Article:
28 June, 1862: McClellan orders the supplies at White House Landing destroyed rather than let them fall into Confederate hands.

29 June, 1862: Battle of Savage’s Station: McClellan decided to move his army south to Harrison’s Landing on the James. Any chance to take Richmond was lost when the order to retreat was issued. Lee pushes in the attack, sending in Magruder against Sumner’s II Corps and driving them back after two hours.

30 June, 1862: Battle of White Oak Swamp (Glendale, VA): Lee plans to send most of his forces to hit the Federals on their left flank while Jackson tries to hit their rear. Jackson is delayed when the bridge across the swamp was destroyed by retreating Federals. Lee launches his attack anyway, which is repulsed. That night, McClellan orders his army back to a high point in the area called Malvern Hill.

1 July, 1862: Battle of Malvern Hill: McClellan has placed his forces on top of Malvern Hill, supported by a massive artillery line commanded by Major General Henry Hunt. A.P. Hill advises against a frontal assault but Lee decides that this is the best way to drive the Federals off. He orders all of his troops to go into the attack, but due to lack of communication, Longstreet, A.P. Hill and Jackson are not involved. Instead, the divisions of D.H. Hill, Magruder, and Major General Benjamin Huger, are sent up the hill and into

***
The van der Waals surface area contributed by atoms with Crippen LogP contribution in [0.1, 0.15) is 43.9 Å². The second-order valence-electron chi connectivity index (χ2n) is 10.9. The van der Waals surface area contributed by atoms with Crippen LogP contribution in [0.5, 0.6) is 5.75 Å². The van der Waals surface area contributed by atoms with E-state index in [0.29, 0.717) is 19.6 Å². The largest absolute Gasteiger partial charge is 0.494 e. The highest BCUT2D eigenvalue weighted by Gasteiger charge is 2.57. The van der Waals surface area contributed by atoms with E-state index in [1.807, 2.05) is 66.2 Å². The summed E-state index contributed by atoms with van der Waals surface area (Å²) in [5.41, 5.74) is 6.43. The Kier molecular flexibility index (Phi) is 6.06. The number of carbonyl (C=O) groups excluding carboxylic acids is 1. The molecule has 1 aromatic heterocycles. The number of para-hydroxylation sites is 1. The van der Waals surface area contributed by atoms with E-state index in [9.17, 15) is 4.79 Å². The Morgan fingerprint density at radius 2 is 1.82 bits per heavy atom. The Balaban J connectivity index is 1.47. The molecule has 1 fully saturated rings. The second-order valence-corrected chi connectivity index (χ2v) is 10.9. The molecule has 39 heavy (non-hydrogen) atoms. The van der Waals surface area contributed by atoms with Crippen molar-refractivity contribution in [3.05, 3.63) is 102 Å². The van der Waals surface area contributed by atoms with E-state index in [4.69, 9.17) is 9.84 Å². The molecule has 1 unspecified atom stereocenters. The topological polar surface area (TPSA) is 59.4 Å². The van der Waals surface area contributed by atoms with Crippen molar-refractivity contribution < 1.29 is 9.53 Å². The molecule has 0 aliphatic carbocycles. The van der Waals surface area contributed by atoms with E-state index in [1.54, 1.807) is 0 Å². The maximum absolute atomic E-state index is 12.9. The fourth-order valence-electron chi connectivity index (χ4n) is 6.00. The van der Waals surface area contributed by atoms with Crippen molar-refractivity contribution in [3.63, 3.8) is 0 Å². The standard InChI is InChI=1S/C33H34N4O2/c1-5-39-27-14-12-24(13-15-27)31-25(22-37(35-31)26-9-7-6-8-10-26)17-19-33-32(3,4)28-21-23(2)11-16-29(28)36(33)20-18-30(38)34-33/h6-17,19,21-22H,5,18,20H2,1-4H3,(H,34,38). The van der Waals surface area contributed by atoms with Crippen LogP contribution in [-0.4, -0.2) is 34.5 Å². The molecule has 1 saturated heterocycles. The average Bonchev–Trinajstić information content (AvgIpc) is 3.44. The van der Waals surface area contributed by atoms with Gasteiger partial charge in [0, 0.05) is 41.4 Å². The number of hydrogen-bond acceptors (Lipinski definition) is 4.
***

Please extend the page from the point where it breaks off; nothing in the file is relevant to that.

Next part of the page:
a storm of shot and shell that Hunt’s guns unleashed on them. That artillery and a little help from the Union warships USS Mahaska and Galena held off the Confederates until sundown. That night, McClellan ordered his army to Harrison’s Landing, where they would wait for transports to take them away.

Lee removed the threat from Richmond and established himself as an able army commander. The Union would not get this close for another two years. McClellan, on the other hand, would lose the confidence of President Lincoln and would start down the road to his eventual removal from command.


Union: 15,849 out of over 100,000

Confederate: 20,141 out of about 80,000